Charleston singer-songwriter Tim LeVan Miller comes out swinging on the opening title track of his new EP, Frontier Justice. Over a muscular, wide-screen rock backing that’s heavy on blurry guitars and pounding piano, Miller sings about a battle in the Old West. “Here come wagons spitting fire,” Miller sings. “They’ll kill our families and rape our wives.”
It’s a gutsy way to open an album, and Miller says he took the inspiration from a true story. “I got the idea from a Fresh Air interview on NPR,” he says. “They were talking about the Oglala incident” — a 1975 incident on the Pine Ridge Indian Reservation in which two FBI agents were killed — “and they mentioned justice on your own terms,” he says. “And I thought that was such a perfect picture of frontier justice. So I used that as inspiration, the idea of people looking for justice in their own terms, and how that borders on right and wrong based on people’s personal morals and interpretations of events.”
Miller’s lyrics are intentionally broad, with the intent being to let the listener interpret the song’s story and perhaps its relation to today’s society. “It’s not a direct narrative of any kind,” he says, “but it kind of moves forward and brings it to modern day social issues. It’s a very broad picture that people can interpret in their own way, but I was trying to create a parallel between modern times and people taking things into their own hands and what I imagine occurred in the Old West, which was people doing things that were just in their own minds.”
The EP then moves into a series of personal songs couched in mainstream rock and heavy, electric blues before returning to the past for the atmospheric closer, “Graze.”
“Originally, the EP wasn’t going to be sequenced with ‘Frontier Justice’ first,” Miller says. “But I realized I wanted to hit something home right from the start. It starts off with a very broad picture, and then it kind of zeroes in on characters looking inward trying to find some sort of peace from their own issues and problems. And then it ends up with ‘Graze’ going back to that Western feel, which relates back to the title.”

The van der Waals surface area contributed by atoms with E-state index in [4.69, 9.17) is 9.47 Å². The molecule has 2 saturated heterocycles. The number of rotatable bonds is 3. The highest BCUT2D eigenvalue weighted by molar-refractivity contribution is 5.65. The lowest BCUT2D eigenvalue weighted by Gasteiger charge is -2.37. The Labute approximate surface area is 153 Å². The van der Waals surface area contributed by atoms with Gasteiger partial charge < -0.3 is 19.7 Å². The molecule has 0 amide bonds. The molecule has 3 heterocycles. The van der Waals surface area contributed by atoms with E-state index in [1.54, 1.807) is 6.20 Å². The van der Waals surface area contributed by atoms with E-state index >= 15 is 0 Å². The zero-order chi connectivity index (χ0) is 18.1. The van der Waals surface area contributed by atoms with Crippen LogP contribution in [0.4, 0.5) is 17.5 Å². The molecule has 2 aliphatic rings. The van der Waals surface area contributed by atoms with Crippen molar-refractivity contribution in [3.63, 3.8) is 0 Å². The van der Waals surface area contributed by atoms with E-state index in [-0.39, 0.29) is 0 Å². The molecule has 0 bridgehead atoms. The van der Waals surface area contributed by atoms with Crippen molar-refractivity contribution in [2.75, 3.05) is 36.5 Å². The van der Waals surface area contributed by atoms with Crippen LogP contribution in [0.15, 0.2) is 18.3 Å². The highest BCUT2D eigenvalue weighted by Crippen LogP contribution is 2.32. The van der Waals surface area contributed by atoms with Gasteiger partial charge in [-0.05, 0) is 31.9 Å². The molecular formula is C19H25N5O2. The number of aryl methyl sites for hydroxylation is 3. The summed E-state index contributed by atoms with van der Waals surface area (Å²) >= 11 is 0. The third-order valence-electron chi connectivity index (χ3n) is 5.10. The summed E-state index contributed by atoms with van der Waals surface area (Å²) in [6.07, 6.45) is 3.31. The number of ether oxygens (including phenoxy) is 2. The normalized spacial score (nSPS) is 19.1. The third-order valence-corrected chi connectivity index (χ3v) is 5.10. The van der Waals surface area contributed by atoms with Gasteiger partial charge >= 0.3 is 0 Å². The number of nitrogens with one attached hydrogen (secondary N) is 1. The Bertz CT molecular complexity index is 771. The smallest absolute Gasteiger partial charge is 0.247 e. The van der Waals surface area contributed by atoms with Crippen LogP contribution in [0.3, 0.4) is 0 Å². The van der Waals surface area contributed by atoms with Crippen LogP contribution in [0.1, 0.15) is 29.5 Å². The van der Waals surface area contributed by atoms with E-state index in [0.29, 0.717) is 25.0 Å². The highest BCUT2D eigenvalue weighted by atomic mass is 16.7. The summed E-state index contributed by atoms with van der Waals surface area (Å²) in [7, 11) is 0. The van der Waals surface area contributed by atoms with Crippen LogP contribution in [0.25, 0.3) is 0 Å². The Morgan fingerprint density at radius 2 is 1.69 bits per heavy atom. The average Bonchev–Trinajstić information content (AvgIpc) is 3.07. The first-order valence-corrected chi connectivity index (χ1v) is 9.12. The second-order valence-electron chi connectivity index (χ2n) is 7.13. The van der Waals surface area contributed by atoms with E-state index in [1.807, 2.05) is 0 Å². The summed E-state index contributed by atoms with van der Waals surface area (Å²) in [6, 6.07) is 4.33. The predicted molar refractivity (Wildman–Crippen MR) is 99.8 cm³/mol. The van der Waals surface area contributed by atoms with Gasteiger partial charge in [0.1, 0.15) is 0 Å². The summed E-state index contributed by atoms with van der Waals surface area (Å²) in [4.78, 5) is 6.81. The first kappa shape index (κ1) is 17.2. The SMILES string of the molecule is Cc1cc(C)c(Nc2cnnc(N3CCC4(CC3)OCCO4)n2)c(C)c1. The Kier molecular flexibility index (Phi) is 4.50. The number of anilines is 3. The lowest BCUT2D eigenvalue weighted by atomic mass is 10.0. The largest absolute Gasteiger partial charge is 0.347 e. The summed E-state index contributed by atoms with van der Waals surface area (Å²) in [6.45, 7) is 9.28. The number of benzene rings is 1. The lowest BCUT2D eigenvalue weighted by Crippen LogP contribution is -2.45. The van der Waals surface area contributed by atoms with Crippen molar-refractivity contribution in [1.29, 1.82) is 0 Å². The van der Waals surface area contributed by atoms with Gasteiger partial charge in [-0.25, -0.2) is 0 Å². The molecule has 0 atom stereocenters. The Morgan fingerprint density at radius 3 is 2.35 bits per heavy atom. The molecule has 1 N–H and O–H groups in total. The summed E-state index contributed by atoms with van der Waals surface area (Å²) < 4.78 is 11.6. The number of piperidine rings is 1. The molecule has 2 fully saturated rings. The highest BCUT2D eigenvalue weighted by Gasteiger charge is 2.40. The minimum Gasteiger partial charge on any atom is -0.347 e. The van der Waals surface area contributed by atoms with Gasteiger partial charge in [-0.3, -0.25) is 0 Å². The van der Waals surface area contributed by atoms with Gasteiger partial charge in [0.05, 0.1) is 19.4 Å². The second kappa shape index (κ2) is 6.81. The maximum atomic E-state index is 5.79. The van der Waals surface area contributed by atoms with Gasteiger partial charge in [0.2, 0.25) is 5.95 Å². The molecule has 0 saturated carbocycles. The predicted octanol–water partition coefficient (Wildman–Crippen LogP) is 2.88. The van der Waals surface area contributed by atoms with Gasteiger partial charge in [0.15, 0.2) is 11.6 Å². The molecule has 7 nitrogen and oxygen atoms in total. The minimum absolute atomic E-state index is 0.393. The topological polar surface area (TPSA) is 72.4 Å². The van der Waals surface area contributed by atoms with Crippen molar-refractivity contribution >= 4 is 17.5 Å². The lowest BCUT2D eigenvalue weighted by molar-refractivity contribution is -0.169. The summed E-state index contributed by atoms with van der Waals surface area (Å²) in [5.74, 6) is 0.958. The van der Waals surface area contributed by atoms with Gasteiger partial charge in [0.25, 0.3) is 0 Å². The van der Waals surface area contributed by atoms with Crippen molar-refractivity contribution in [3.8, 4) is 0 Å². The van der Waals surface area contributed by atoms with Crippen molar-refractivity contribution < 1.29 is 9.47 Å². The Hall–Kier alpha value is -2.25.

The songs all center around Miller’s hushed voice and rhythm guitar, with additional layers added by lead guitarists Stewart John and Josh Hill and keyboardist Daniel Christian. “I wanted to play around with a lot of my blues and punk influences while trying to stay true to the idea of writing songs that could be interpreted with just my voice and an acoustic guitar,” he says. “I wanted to write songs that you can do a full production on and play with a full band, or you can peel them back and there’s still a melody and a story.”
There isn’t a lot of punk in the music on Frontier Justice, but Miller, who played guitar and bass on the album in addition to recording and mixing it himself, looked to that genre for some DIY inspiration. “The punk part goes back to me doing this myself and working with friends,” he says.
Speaking of friends, Miller reached out to a group of them, along with his family, for feedback on the EP’s songs. “From the beginning stages of when I thought the songs were finished, I started sending demos to the musicians that played on the tracks, my wife, my siblings, my family members, trying to see what kind of responses the songs evoked, positive or negative,” he says. “I was trying to figure out where things were going. When you’re the one writing and recording the songs, it’s good to have some outside reflection and critiques from people to kind of open your eyes.”